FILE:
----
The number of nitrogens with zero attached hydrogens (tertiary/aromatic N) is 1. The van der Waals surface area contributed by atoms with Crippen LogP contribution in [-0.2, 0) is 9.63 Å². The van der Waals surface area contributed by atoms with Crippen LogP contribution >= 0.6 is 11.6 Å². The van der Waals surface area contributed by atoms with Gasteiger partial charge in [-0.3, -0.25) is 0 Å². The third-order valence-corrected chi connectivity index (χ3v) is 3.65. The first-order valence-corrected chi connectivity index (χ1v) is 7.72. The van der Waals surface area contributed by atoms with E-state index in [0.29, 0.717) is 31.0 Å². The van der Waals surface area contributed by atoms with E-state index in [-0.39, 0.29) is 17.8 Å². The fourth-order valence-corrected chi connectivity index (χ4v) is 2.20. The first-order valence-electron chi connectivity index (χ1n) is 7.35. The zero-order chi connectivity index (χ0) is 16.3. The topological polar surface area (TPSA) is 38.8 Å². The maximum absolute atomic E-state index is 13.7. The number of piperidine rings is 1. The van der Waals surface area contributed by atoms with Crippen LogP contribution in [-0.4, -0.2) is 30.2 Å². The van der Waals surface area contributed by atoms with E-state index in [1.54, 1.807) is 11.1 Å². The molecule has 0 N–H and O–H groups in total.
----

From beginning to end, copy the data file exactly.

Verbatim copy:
The number of nitrogens with zero attached hydrogens (tertiary/aromatic N) is 1. The van der Waals surface area contributed by atoms with Crippen LogP contribution in [-0.2, 0) is 9.63 Å². The van der Waals surface area contributed by atoms with Crippen LogP contribution >= 0.6 is 11.6 Å². The van der Waals surface area contributed by atoms with Gasteiger partial charge in [-0.3, -0.25) is 0 Å². The third-order valence-corrected chi connectivity index (χ3v) is 3.65. The first-order valence-corrected chi connectivity index (χ1v) is 7.72. The van der Waals surface area contributed by atoms with E-state index in [0.29, 0.717) is 31.0 Å². The van der Waals surface area contributed by atoms with E-state index in [-0.39, 0.29) is 17.8 Å². The fourth-order valence-corrected chi connectivity index (χ4v) is 2.20. The first-order valence-electron chi connectivity index (χ1n) is 7.35. The zero-order chi connectivity index (χ0) is 16.3. The topological polar surface area (TPSA) is 38.8 Å². The maximum absolute atomic E-state index is 13.7. The number of piperidine rings is 1. The van der Waals surface area contributed by atoms with Crippen LogP contribution in [-0.4, -0.2) is 30.2 Å². The van der Waals surface area contributed by atoms with E-state index in [1.54, 1.807) is 11.1 Å². The molecule has 0 N–H and O–H groups in total.